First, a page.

Third Eye

Too many cases risk hampering IEBC work

Friday, August 5th, 2022 06:30 | By
iebc
IEBC chairperson Wafula Chebukati. PHOTO/KNA

It is worrying that with three days to the elections, IEBC is still being dragged to court, with various aggrieved parties seeking remedies for the failures of omission or commission blamed on the electoral agency.

At this time, ideally, the electoral commission should be focused on delivering a credible election but there are too many hurdles that are taking attention away from this core responsibility.

Kenyans had five years to raise objections against the commission and its leadership and the fact that for instance, there is a petition seeking the removal of the chairman should be cause for worry.

The chairman, by law, is the presidential returning officer. In the event that the court agrees with the petitioners and he is removed on Monday, then Tuesday’s election will be null and void because there will be no returning officer.

Even where courts entertain cases related to elections, it would be prudent, in future, to have a cut-off point beyond which all election-related matters should be raised in the petition period. That way, the commission will have a free hand, as an independent institution, to conduct elections. Where it fails, it should be held to account.

As it is, there are too many court rulings on how elections should be handled. Whereas all are aimed at improving systems and transparency, over-regulating the commission could turn out to be counter-productive, since it will be juggling too many balls at a time when it should be focused on conducting elections.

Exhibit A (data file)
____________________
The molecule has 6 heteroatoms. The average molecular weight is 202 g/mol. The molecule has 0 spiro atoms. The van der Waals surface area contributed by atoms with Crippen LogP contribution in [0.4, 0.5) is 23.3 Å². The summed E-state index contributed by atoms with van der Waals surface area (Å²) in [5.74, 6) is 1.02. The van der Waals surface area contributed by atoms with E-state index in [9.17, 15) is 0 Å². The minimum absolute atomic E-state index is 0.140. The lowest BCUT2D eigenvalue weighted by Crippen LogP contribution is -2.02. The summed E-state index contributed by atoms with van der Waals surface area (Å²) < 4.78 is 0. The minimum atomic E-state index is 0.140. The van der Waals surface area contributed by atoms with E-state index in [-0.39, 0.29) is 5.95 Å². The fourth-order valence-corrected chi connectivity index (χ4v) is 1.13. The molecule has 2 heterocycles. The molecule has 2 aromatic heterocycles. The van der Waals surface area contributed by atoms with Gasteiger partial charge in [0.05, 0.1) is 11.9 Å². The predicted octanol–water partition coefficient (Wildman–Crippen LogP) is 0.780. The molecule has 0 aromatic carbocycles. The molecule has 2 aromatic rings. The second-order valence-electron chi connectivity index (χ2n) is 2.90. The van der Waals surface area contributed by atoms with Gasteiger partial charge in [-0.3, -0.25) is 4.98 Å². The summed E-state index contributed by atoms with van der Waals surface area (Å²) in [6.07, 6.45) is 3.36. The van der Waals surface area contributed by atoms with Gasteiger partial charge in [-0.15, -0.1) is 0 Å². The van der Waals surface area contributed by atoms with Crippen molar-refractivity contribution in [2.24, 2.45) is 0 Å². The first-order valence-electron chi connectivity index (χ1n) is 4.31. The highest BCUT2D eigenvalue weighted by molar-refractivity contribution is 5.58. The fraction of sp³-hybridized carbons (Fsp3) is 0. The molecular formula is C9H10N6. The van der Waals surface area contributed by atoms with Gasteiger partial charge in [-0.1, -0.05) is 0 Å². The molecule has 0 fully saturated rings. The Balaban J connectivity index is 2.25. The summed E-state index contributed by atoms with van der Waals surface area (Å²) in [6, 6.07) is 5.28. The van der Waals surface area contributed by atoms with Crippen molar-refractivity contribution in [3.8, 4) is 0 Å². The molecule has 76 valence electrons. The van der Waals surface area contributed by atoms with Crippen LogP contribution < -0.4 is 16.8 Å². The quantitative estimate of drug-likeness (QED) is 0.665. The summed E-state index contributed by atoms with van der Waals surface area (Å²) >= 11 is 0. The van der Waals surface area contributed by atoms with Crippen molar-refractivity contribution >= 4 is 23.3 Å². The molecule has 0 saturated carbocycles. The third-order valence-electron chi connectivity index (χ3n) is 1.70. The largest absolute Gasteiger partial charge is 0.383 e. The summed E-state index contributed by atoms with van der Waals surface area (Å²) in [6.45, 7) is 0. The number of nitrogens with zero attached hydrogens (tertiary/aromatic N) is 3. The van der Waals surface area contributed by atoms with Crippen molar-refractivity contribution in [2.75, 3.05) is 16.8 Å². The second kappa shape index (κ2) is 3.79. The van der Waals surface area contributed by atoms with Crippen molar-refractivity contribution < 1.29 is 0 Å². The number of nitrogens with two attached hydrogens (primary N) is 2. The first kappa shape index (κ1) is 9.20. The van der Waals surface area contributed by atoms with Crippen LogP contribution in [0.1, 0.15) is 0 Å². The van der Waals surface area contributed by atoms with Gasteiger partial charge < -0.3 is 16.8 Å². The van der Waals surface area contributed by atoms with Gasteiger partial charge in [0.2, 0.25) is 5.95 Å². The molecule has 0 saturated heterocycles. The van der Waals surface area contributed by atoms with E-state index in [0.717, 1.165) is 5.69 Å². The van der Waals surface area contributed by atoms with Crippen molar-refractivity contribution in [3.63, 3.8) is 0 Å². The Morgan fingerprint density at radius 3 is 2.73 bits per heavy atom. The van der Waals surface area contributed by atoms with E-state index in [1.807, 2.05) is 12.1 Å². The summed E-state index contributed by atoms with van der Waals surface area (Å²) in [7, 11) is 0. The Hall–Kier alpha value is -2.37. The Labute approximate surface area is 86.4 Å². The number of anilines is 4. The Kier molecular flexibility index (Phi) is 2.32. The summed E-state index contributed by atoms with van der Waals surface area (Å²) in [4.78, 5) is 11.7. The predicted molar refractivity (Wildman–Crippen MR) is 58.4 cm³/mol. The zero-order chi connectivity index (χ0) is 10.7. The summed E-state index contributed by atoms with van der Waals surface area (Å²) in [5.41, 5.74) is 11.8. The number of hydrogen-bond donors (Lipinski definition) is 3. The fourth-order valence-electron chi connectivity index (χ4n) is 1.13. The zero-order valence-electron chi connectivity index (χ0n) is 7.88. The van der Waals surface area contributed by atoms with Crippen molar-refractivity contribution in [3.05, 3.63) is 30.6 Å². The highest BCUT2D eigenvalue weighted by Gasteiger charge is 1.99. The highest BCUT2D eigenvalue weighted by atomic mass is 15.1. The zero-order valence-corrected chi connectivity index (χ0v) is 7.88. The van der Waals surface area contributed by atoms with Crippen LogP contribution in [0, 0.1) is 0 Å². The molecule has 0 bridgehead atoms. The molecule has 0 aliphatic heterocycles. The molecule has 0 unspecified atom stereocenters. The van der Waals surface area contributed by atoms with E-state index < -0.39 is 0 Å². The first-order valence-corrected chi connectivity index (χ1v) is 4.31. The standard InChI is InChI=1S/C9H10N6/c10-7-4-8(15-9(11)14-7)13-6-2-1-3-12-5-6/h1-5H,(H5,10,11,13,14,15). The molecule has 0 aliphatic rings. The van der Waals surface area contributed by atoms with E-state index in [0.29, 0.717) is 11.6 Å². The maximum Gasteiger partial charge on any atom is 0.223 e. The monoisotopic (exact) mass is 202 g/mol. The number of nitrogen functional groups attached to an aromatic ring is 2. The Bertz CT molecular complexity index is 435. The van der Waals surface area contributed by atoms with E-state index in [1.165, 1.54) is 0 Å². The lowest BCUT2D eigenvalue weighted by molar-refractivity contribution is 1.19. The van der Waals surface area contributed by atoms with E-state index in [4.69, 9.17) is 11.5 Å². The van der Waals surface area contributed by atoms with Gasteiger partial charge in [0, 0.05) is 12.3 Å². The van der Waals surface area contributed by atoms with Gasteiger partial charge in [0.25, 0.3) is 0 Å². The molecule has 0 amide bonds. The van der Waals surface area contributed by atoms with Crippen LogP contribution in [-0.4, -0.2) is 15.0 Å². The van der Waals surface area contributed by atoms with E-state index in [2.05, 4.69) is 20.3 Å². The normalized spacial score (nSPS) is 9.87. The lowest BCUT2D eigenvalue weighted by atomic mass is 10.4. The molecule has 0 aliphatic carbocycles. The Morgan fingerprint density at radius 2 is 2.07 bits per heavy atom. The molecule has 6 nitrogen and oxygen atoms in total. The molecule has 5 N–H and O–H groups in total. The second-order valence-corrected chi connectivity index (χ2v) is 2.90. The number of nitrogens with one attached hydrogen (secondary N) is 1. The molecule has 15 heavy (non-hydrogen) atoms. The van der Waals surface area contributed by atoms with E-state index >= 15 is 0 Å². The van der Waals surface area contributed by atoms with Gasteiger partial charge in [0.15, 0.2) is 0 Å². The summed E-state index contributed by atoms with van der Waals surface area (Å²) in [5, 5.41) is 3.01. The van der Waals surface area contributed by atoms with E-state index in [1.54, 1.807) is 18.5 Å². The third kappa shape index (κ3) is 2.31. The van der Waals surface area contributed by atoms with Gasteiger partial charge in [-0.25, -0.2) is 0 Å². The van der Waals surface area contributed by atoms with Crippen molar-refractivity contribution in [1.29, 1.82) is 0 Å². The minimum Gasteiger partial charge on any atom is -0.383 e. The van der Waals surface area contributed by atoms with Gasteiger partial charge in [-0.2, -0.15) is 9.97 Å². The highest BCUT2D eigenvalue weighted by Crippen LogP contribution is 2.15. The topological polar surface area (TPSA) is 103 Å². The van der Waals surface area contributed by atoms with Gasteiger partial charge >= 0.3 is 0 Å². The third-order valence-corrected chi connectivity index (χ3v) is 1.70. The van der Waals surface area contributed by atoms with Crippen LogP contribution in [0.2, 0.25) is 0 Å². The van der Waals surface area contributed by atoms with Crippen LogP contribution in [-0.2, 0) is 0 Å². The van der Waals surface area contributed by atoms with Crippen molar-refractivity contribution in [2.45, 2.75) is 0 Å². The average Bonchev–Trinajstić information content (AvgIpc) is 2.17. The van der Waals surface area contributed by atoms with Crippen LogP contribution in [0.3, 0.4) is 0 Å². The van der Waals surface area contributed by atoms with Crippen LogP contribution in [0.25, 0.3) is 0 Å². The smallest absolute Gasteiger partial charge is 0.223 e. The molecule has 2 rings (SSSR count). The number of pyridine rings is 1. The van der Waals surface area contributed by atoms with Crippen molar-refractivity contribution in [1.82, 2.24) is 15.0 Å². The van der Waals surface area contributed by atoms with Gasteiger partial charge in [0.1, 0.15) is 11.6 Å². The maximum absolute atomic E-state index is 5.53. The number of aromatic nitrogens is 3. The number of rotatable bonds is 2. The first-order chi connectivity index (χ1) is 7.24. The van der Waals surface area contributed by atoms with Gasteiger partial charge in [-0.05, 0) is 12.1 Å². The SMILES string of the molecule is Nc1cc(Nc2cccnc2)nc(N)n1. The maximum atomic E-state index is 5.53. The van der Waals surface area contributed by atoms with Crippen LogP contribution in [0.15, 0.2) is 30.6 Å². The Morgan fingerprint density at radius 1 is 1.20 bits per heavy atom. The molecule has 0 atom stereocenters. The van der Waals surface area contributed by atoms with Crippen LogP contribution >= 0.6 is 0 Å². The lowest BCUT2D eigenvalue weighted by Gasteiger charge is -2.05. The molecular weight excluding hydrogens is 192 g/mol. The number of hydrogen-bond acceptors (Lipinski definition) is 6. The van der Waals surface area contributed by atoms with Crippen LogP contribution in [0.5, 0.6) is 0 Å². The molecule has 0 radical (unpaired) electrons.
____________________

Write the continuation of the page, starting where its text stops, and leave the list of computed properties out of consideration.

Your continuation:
Kenya’s elections are high-stakes competitions. That goes without saying. This, in turn, raises expectations about the referee. This is granted. However, stakeholders should anticipate various scenarios in good time and seek the intervention of courts and Parliament so that elections stop being fire-fighting undertakings.

Public institutions should also feel obligated to make the work of the commission easier by supporting rather than isolating it. For instance, in future, it would be prudent for MPs to allocate a sufficient budget for the procurement of various materials as well as for exigencies, such as yesterday’s ruling requiring the commission to print and distribute physical copies of voters’ registers to every polling station.

The ultimate aim of litigation ought to be to empower IEBC to discharge its mandate. However, having said that, it behoves the commission to stick to the law and the Constitution to ensure it reduces its exposure to litigation and over-regulation. It is two-way traffic.

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